Gosford Park (2001) from Johnny Web (Uncle Scoopy; Greg Wroblewski)

Let's get ready to mumble .........

Such a cry begins the filming of every "my dear Nigel" film in which stuffy upper-class Englishmen, oblivious to the genetic catastrophe caused by their own inbreeding, harrumph condescending comments at each other and to each other about others, while their supremely competent servants manage to maintain the smooth and efficient running of the household and the Empire.

And yet, even within the servants, there is a class heirarchy .... blah, blah, blah, the usual suspects.

The British used to make lots of these, even as recently as a few years ago. One of the most common of the sub-genres was the murder mystery in which the savvy detective called everyone into the drawing room to announce that Colonel Mustard killed Mr Body with a candlestick in the conservatory.



Whatever the hell a conservatory is. I presume this is where they eat their jelly? Oh, wait, that would be a preservatory. Frankly, I'm befuddled by that word "conservatory" because it seems to me that people use it to refer to two completely different kinds of rooms. Some rich people have a special glass-walled room where they grow their daffodils and other such important hoity-toity folderol which they need in order to act rich. We commoners in the States would call this a greenhouse if separate from the house, or a solarium if attached, but they call that a conservatory. Other rich people, the ones that are into owning a grand piano even though they are tone deaf, place the piano in a wood-paneled room filled with bookshelves. They load the shelves with dusty, unread books and hire needy musicians to give their children music lessons. They call this wood-paneled child-torturing room a conservatory. Which one is called the conservatory if they have both daffodils and tone deaf children? I know neither that nor what to call the other one in such a case.

The British seem to have given up on these films. Now all British movies seem to be

either (1) blackly comedic hyper-violent gangster films in which the criminals speak with colorful working-class London accents.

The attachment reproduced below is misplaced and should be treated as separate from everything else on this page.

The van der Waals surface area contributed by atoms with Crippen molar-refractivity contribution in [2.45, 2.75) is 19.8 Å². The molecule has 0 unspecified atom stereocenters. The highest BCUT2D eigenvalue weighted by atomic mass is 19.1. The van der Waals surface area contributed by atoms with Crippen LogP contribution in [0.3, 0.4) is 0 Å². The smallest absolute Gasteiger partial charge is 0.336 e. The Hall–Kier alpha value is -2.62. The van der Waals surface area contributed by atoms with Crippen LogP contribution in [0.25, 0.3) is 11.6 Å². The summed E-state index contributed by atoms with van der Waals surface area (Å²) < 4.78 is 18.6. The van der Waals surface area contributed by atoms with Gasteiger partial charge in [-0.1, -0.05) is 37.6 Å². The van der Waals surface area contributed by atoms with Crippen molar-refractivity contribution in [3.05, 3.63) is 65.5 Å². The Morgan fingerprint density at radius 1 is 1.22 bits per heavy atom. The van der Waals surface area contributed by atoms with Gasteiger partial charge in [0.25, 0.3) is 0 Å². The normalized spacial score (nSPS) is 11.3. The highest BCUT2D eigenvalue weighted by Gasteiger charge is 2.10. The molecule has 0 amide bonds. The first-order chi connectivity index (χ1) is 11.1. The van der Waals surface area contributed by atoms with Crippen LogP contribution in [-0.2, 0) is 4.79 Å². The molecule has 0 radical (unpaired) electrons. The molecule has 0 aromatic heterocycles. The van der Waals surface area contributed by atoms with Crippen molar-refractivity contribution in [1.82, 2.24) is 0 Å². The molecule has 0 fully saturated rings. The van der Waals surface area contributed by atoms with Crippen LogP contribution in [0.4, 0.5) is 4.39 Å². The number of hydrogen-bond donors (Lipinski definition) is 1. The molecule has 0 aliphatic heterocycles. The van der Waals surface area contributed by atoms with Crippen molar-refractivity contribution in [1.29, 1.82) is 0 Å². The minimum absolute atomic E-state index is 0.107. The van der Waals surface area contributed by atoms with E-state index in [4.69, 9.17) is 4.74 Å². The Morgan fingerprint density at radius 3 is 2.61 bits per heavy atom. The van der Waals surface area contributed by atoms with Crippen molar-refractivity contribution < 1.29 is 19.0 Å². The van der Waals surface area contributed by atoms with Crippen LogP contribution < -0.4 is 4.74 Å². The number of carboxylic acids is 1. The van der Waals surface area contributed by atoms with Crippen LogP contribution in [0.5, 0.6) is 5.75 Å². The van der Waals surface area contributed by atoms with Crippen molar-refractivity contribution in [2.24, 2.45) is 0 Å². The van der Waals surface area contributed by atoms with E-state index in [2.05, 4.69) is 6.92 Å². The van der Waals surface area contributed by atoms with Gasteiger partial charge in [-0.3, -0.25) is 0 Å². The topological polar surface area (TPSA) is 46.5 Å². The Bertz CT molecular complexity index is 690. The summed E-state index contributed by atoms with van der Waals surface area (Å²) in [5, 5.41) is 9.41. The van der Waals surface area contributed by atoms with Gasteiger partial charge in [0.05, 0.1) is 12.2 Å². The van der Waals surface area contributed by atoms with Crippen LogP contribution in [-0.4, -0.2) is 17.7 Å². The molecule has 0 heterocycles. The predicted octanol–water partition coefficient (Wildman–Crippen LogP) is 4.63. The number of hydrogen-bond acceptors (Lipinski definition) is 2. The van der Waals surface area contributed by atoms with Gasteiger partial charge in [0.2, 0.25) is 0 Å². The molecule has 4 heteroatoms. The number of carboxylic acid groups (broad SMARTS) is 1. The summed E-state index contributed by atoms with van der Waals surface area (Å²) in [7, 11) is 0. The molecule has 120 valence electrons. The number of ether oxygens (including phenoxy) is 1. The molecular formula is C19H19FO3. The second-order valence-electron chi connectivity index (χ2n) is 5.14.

or (2) offbeat comedies about eccentric impoverished rurals with colorful working-class regional accents.

It took an American, Robert Altman, to carpetbag his way into the country and make an old-fashioned "my dear Nigel" film, complete with country estates, fox hunts, secret children, horny lairds, and a murder. The cast includes every possible "my dear Nigel" actor in the world, from Richard Grant to Derek Jacobi to Maggie Smith to Alan Bates. What a shame that they couldn't get Richard Harris or Peter O'Toole to play a lovable but constantly inebriated uncle.

I don't think it serves much purpose for me to tell you that my response to the film was lukewarn. It received a bunch of award nominations, is popular across all age groups at IMDb, and received great reviews from 100% of the top critics at Rotten Tomatoes. But for the record, here's what I found tedious:

  • There are about 308 different people in it. They were all great actors, but they had about one line apiece. I didn't know who 304 of them were or anything about them.
  • The murder mystery is not really important. It happens halfway into the film, but about 25 minutes in you will see who will be murdered and who will do it. And when it happens, your lack of surprise will be exceeded only by your lack of involvement. The set-up is painfully obvious "I do say, my dear Nigel, didn't we used to have six knives in our Ginsu set? By Jove, there are only five! Oh, I suppose I'm mistaken."